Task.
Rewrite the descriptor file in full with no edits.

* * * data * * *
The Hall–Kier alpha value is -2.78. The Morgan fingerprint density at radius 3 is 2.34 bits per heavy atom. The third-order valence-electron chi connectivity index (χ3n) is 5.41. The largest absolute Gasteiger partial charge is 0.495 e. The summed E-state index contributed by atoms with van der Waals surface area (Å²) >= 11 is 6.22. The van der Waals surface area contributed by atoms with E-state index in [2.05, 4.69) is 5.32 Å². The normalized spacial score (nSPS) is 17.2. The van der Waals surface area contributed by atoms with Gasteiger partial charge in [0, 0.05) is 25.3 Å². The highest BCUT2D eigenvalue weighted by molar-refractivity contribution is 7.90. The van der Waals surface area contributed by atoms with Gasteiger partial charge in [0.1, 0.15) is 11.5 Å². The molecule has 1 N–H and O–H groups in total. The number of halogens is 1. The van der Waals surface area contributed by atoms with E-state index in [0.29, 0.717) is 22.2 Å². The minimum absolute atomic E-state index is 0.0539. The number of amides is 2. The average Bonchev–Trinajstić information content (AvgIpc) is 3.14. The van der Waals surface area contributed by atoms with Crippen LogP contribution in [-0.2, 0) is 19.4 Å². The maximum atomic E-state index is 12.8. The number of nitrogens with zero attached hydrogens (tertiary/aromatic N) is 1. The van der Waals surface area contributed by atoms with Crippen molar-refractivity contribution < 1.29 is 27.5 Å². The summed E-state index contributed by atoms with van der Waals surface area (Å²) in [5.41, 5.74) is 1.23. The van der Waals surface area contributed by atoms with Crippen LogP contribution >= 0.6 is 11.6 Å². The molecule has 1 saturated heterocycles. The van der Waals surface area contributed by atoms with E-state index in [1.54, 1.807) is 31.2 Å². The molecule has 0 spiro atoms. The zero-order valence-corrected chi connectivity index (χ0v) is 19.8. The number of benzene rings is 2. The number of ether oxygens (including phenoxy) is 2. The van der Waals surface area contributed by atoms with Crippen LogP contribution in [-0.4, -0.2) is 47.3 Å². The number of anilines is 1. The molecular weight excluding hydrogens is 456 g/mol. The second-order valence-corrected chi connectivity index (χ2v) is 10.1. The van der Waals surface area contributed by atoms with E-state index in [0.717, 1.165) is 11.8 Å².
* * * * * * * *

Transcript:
The Hall–Kier alpha value is -2.78. The Morgan fingerprint density at radius 3 is 2.34 bits per heavy atom. The third-order valence-electron chi connectivity index (χ3n) is 5.41. The largest absolute Gasteiger partial charge is 0.495 e. The summed E-state index contributed by atoms with van der Waals surface area (Å²) >= 11 is 6.22. The van der Waals surface area contributed by atoms with E-state index in [2.05, 4.69) is 5.32 Å². The normalized spacial score (nSPS) is 17.2. The van der Waals surface area contributed by atoms with Gasteiger partial charge in [0, 0.05) is 25.3 Å². The highest BCUT2D eigenvalue weighted by molar-refractivity contribution is 7.90. The van der Waals surface area contributed by atoms with Gasteiger partial charge in [0.1, 0.15) is 11.5 Å². The molecule has 1 N–H and O–H groups in total. The number of halogens is 1. The van der Waals surface area contributed by atoms with E-state index in [0.29, 0.717) is 22.2 Å². The minimum absolute atomic E-state index is 0.0539. The number of amides is 2. The average Bonchev–Trinajstić information content (AvgIpc) is 3.14. The van der Waals surface area contributed by atoms with Crippen LogP contribution in [-0.2, 0) is 19.4 Å². The maximum atomic E-state index is 12.8. The number of nitrogens with zero attached hydrogens (tertiary/aromatic N) is 1. The van der Waals surface area contributed by atoms with Crippen molar-refractivity contribution < 1.29 is 27.5 Å². The summed E-state index contributed by atoms with van der Waals surface area (Å²) in [5.41, 5.74) is 1.23. The van der Waals surface area contributed by atoms with Crippen LogP contribution >= 0.6 is 11.6 Å². The molecule has 1 saturated heterocycles. The van der Waals surface area contributed by atoms with E-state index in [1.54, 1.807) is 31.2 Å². The molecule has 0 spiro atoms. The zero-order valence-corrected chi connectivity index (χ0v) is 19.8. The number of benzene rings is 2. The number of ether oxygens (including phenoxy) is 2. The van der Waals surface area contributed by atoms with Crippen LogP contribution in [-0.4, -0.2) is 47.3 Å². The number of anilines is 1. The molecular weight excluding hydrogens is 456 g/mol. The second-order valence-corrected chi connectivity index (χ2v) is 10.1. The van der Waals surface area contributed by atoms with E-state index in [0.717, 1.165) is 11.8 Å².